Elephant tongues, quad bikes and vines

I had never stroked an elephant’s tongue until I started researching Thailand for my new book. That’s the wonderful thing about research – once you start, it can lead you to such exciting and unusual places.

My second book in the Stunt Double series, Jungle Curse, is set in Thailand. I’m very lucky that I got to visit this wonderful country. It meant I felt confident describing the sights, sounds and smells of South East Asia. I saw the glittering temples, golden Buddhas and traditional market stalls beside the contemporary shopping malls and skyscrapers. I soaked in the hustle and bustle, and felt the humidity on my face.

But I needed to describe this country as if I was Finn, the main character in Jungle Curse. I needed to see Thailand through his eyes, a fourteen-year-old boy who hardly ever travels. So I focused on the things that I thought he would notice: families of five hanging off a single moped or the strange fish in the market stalls that look like they belong in outer space rather than in the sea. He’d notice the fork jammed in our air conditioning unit to keep it working, and he’d spot the wild monkey who’d learnt to drink from a water bottle.

In order to write about Finn’s adventures, I also needed to experience some of the things he does. However, as Finn is a lot braver than me he dives straight in, while I just dipped my toe into the activities. For example, Finn needs to drive a quad bike fast up a mountain, but when I had a go, I think I may have been the slowest, most cautious quad bike driver in the world. But at least I could describe how it worked and what it felt like. On another occasion Finn climbs a vine. Well… I managed about a foot off the ground before my arms gave up and I slipped back down.

Yet there was one activity where I think I would outdo Finn. I spent a couple of days at the Hutsadin Elephant Sanctuary. There is something so wise and calm about these magnificent creatures. Run by volunteers, the sanctuary rescues elephants that have been in circuses or used in street entertainment. Unfortunately they can’t be released into the wild, since they are too domesticated and wouldn’t survive without human help. Thankfully they have a fabulous life at the sanctuary.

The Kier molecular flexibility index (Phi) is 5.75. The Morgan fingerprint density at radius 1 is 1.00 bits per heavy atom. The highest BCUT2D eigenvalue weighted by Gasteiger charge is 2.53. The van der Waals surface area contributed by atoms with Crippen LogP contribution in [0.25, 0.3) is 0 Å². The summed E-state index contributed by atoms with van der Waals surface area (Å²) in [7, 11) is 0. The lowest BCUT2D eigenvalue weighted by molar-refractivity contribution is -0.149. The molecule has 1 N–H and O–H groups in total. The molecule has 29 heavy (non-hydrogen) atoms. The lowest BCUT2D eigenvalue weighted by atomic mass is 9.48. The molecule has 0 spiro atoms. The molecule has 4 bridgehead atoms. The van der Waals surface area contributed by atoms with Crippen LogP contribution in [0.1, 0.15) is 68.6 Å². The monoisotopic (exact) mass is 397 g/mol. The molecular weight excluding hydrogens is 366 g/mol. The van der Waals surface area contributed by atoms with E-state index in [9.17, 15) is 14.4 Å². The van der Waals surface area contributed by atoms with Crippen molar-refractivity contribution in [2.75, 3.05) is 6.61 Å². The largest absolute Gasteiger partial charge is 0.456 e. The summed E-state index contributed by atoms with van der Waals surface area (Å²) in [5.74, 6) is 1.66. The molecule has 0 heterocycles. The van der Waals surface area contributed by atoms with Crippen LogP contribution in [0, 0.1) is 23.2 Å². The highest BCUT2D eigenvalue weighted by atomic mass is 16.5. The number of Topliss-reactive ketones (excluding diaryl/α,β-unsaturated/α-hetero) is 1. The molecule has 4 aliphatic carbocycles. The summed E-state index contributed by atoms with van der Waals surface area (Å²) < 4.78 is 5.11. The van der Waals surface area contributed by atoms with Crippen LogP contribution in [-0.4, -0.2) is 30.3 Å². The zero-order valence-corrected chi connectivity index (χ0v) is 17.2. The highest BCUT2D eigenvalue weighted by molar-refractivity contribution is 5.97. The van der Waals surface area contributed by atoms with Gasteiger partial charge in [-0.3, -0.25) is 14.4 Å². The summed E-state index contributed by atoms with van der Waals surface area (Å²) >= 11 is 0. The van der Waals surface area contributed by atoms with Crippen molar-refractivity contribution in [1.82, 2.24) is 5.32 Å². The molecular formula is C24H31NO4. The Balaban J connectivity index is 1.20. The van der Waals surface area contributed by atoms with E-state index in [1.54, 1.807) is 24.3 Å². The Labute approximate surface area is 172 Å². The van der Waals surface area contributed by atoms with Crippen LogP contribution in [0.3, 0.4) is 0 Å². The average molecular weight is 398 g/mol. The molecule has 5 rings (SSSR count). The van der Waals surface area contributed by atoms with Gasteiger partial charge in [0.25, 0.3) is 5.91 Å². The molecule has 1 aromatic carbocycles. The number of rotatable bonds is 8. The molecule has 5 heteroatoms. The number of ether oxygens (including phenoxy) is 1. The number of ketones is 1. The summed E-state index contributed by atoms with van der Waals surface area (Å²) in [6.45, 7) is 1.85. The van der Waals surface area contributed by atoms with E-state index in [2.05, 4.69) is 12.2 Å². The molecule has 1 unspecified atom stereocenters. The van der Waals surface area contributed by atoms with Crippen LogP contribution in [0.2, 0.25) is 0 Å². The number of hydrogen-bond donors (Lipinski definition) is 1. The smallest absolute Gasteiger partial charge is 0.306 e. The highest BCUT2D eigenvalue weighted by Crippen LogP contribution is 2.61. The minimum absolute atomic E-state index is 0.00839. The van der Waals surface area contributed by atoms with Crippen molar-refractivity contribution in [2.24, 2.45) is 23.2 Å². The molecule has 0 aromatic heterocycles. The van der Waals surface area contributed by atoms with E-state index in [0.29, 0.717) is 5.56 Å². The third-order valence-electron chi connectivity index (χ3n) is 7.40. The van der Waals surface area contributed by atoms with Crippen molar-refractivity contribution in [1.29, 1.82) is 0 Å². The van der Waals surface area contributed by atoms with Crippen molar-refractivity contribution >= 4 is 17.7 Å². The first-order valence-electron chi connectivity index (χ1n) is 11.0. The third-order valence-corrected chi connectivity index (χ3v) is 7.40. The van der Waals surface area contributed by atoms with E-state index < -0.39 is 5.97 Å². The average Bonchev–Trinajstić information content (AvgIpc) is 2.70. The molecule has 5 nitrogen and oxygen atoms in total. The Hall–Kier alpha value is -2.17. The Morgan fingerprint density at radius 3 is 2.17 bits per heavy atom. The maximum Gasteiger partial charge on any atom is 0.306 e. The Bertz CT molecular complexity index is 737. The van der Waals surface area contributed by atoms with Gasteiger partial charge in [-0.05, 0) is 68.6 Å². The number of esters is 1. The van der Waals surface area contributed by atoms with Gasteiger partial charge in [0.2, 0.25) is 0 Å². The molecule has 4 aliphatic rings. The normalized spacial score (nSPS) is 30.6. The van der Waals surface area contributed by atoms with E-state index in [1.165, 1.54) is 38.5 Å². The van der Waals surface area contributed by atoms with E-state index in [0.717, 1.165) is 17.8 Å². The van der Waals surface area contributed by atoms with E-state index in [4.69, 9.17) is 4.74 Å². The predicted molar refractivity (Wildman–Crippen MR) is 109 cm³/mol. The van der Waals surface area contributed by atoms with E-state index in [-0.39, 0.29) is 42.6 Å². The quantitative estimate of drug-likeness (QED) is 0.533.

My family and I helped prepare their food – and yes, elephants eat an awful lot. We washed them and took them for walks (the elephants, not my family). One of the elephants made such a big impression that she makes an appearance in my book. If she likes you, she lifts her trunk and opens her mouth. Even though it feels slimy, wet and spongy, there is something very comforting about stroking an elephant’s tongue.

In Jungle Curse, Finn needs to ride an elephant. The sanctuary doesn’t believe in giving rides as elephants are wild creatures and I agree with this. Therefore to find out what it was like, I interviewed people who had ridden them, and watched clips on the Internet. Then I used my imagination to fill in the gaps. Research could only take me so far. 

Research can be done in many ways – looking at books, scouring the Internet, visiting places or trying out activities. It can open up your mind and give you so many ideas for stories. A lot of what I saw and experienced went straight into Jungle Curse. I wanted to paint pictures in my readers’ minds, let them feel like they are in Thailand and really share in Finn’s adventures. Even though my story is fiction, I based it in the real world.  In order to make my characters and plot believable, I had to make my real world believable too.

To me, research is an essential part of story writing. It can also be a lot of fun.

This post was written by Tamsin Cooke. Stunt Double: Jungle Curse is out now.

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